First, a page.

GNU/Linux ls command ls command with most used options.


Example

ls shows files and directories in present working directory. (if no arguments are passed.) (It doesn't show hidden files which starts with . by default.)

user@ubuntu14:/usr$ ls
bin  games  include  lib  lib32  local  sbin  share  src

To see all files (hidden files/folders also). Use ls -a OR ls -all

user@ubuntu14:/usr$ ls -a
.  ..  bin  games  include  lib  lib32  local  sbin  share  src

To differentiate between files and folders and symbolic links and other, use ls -F OR ls --classify

user@ubuntu14:~$ ls -F
bash_profile_course  chat_apps/      Desktop/    Downloads/    foxitsoftware/   
Public/     test/    bin/    ClionProjects/  Documents/    IDE/    Music/
Pictures/  Templates/  Videos/

Here, ending characters are used to distinguish files and folders.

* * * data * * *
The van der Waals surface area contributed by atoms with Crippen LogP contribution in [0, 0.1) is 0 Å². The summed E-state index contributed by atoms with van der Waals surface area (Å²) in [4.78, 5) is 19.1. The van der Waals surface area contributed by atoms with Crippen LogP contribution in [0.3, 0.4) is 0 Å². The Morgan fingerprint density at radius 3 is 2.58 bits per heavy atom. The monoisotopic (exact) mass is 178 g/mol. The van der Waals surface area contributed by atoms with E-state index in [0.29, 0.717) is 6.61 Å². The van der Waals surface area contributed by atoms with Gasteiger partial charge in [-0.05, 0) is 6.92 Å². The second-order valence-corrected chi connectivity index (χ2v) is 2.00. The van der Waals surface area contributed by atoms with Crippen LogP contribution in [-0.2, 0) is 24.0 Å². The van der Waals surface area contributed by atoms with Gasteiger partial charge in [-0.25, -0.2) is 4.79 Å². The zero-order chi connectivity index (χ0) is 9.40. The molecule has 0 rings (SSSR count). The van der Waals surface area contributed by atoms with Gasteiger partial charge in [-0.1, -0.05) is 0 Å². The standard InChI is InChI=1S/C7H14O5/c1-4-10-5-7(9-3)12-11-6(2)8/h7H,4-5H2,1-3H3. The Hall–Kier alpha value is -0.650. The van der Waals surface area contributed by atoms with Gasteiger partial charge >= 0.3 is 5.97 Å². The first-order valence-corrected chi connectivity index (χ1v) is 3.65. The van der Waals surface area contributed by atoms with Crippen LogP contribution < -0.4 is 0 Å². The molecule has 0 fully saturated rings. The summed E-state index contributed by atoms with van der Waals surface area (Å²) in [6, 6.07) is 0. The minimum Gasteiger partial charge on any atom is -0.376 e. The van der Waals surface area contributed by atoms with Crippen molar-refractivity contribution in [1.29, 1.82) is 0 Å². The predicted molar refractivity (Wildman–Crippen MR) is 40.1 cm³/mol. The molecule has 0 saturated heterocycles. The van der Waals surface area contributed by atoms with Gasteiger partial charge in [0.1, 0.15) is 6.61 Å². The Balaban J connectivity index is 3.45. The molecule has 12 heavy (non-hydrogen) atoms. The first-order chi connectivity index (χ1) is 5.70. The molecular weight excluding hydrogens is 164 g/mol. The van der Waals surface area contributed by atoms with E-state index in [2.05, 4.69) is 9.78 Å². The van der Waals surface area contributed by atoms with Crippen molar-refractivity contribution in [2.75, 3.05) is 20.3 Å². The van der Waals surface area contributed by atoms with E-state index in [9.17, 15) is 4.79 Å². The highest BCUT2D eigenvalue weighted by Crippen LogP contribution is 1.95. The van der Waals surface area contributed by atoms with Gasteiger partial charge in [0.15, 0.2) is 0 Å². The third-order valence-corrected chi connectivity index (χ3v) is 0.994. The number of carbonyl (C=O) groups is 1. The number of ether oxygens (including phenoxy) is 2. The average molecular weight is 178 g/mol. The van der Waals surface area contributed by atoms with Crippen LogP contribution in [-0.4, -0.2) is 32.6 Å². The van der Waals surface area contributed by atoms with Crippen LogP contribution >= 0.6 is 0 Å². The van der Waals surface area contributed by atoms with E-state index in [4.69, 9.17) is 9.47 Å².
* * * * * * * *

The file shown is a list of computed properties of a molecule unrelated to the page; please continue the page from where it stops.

“/” suggest directory.

“*”suggest executables.

“@” suggest symbolic links.

To get more details about the files and directories, use ls -l

user@ubuntu14:~/example$ ls -l
total 6464

-rw-r--r-- 1 dave dave      41 Dec 24 12:19 Z.txt
drwxr-xr-x 2 user group    4096 Dec 24 12:00 a_directory
-rw-r--r-- 1 user group       6 Dec 24 12:01 a_file
lrwxrwxrwx 1 user group       6 Dec 24 12:04 a_link -> a_file
-rw-r--r-- 1 user group       6 Dec 24 12:03 a_newer_file
-rw-r----- 1 user group 6586816 Dec 24 12:07 big.zip

In this example, the total size of the contents is 6460KB.

Then there is an entry for each file/directory in alphabetical order with upper case before lower case.

The first character is the type (e.g. d - directory, l - link).

The next 9 characters show the permissions for the user, group and other.

This is followed by the number of hard links, then the owner's name and group.

The next field is the size in bytes. This can be displayed in a human friendly form by adding the -h option e.g. 6586816 is displayed as 6.3M

There then follows a timestamp (usually the modification time).

The final field is the name. Note: links also show the target of the link.